The global economic backdrop is the most investment-friendly it has been for the past decade and we are experiencing the first sustained period of synchronised global growth since the Global Financial Crisis. Fears of outright deflation have dissipated, but with inflation rates remaining below trend and monetary policy remains quite accommodative.
Over the past five years the global economy has progressed to this favourable position after a series of crises, especially in Europe, and widespread anxiety around the structural impediments to a self-sustaining recovery. In the process, central banks, including the Reserve Bank of Australia, have validated an adjustment to a "lower for longer" interest rate environment. It's not surprising that investment markets have responded favourably to this improvement. As a result, market returns over the past five years have been higher than we anticipated at the start of that period.
Over the past year, not only have market returns been higher than anticipated but they have been delivered with an unusually low level of volatility. The compression in volatility appears due to the intersection of several factors. Confidence among investors that monetary authorities will act to suppress market volatility remains high. The absence of major surprises in the global economy has contributed to a reduction in top-down risk. Meanwhile a rise in importance of micro-factors driving sectors and stocks has led to a decrease in security level correlation, which lowers portfolio volatility.
Our expectations for returns over the next five years are noticeably lower than realised outcomes over the past five years. We also expect volatility to rise from their currently compressed levels. However, we still anticipate that portfolios will deliver a sizeable return premium relative to cash and the inflation rate.
We have been forecasting lower rates of return for some time now, and I am aware of suggestions we are "crying wolf", reducing return expectations simply to set up the prospect of a future favourable surprise. If only we were so clever! Our expectations are the outcome of our "unbiased" forecasting framework, which takes account of prevailing valuations and cash flow projections. We reiterate that it is important for our clients to guard against complacency after a period of good outcomes and low volatility.
Importantly, the reduction in medium term return expectations is not based on an assumption of deteriorating economic conditions or an economic recession. Rather it is an implication of the low interest rate environment and our assessment that current share prices already have a favourable outlook built in. More simply; prices have been rising faster than cash flows.
The most noticeable reduction in return expectations is for the defensive asset classes such as cash, government bonds and corporate bonds. Given current interest rates, we forecast returns averaging 3% per annum over the forthcoming five years.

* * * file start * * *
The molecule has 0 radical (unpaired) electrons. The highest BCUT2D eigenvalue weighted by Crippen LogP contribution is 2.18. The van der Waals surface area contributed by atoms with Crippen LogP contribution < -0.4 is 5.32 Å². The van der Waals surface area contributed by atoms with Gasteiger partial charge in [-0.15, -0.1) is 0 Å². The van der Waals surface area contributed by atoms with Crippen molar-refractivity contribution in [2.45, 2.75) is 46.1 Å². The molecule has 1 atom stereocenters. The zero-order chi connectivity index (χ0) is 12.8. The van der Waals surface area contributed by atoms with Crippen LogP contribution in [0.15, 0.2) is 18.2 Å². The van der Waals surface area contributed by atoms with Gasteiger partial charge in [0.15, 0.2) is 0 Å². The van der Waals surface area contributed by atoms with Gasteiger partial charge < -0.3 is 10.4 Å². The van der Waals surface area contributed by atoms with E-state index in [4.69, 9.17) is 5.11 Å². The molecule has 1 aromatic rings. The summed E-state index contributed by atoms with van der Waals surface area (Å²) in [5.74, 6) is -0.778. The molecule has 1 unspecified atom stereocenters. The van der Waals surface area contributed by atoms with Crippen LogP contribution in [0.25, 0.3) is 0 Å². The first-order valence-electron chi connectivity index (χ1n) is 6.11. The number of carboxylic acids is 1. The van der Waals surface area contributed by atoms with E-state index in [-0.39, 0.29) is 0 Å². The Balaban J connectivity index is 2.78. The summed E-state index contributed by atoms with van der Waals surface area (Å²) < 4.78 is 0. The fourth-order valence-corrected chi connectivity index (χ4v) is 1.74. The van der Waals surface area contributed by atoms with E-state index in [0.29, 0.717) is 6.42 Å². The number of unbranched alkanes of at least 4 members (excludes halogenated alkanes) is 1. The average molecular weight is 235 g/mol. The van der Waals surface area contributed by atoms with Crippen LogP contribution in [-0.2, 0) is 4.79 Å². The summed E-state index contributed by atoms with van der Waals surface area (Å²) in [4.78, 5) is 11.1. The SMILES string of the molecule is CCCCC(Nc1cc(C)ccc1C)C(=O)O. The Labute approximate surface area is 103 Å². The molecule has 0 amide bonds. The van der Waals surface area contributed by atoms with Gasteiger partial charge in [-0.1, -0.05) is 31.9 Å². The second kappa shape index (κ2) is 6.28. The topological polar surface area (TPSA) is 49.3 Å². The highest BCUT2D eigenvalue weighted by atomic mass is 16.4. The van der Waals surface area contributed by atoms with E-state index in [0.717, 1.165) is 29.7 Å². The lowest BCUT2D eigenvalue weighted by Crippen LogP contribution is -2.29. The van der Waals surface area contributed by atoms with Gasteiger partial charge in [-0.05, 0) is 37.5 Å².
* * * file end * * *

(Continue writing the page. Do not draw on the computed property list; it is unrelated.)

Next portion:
For growth assets, we forecast returns averaging 8% per annum, which is a little lower than previous expectations. A good part of the reduction in expectations is associated with the high valuation multiple of the US share market. The US market has some of the best companies in the world, however their share prices already reflect that assessment. By contrast, share markets in Europe, Japan, Australia, and many emerging markets are priced to deliver returns closer to historical experience. In Australia, a large part of the return will be derived from dividends. REIT and listed infrastructure return expectations stand at around 7% per annum.
Finally, we note that with the gradual unwind of quantitative easing and growing uncertainty around central bank policy targets, investors are likely to begin to focus on the next economic downturn. This should provoke a reversion to more normal levels of volatility. But, at the same time, we would argue that this more challenging environment also represents a period in which the benefits of diversification and the incremental return from our managers come to the fore.
So we remain confident that, given low inflation and low risk-free rates, our clients will be more than adequately rewarded over the medium for the risks they bear through investment in our diversified funds.
ipac asset management limited ABN 22 003 257 225 (ipac) AFS Licence No. 234655 is the responsible entity of the diversified funds referred to in this documents (Funds) and the issuer of the units in the Funds. To invest in any of the Funds, investors will need to obtain the current Product Disclosure Statement (PDS) for the relevant Fund from AMP Capital Investors Limited (ABN 59 001 777 591, AFSL 232 497) (AMP Capital). The PDS contains important information about investing in each Fund and it is important that investors read the PDS before making a decision about whether to acquire, or continue to hold or dispose of units in the Funds. Neither AMP Capital, AMPCFM nor any other company in the AMP Group guarantees the repayment of capital or the performance of any product or any particular rate of return referred to in this document. Past performance is not a reliable indicator of future performance. While every care has been taken in the preparation of this document, AMP Capital makes no representation or warranty as to the accuracy or completeness of any statement in it including without limitation, any forecasts. This document has been prepared for the purpose of providing general information, without taking account of any particular investor's objectives, financial situation or needs. Investors should, before making any investment decisions, consider the appropriateness of the information in this document, and seek professional advice, having regard to their objectives, financial situation and needs.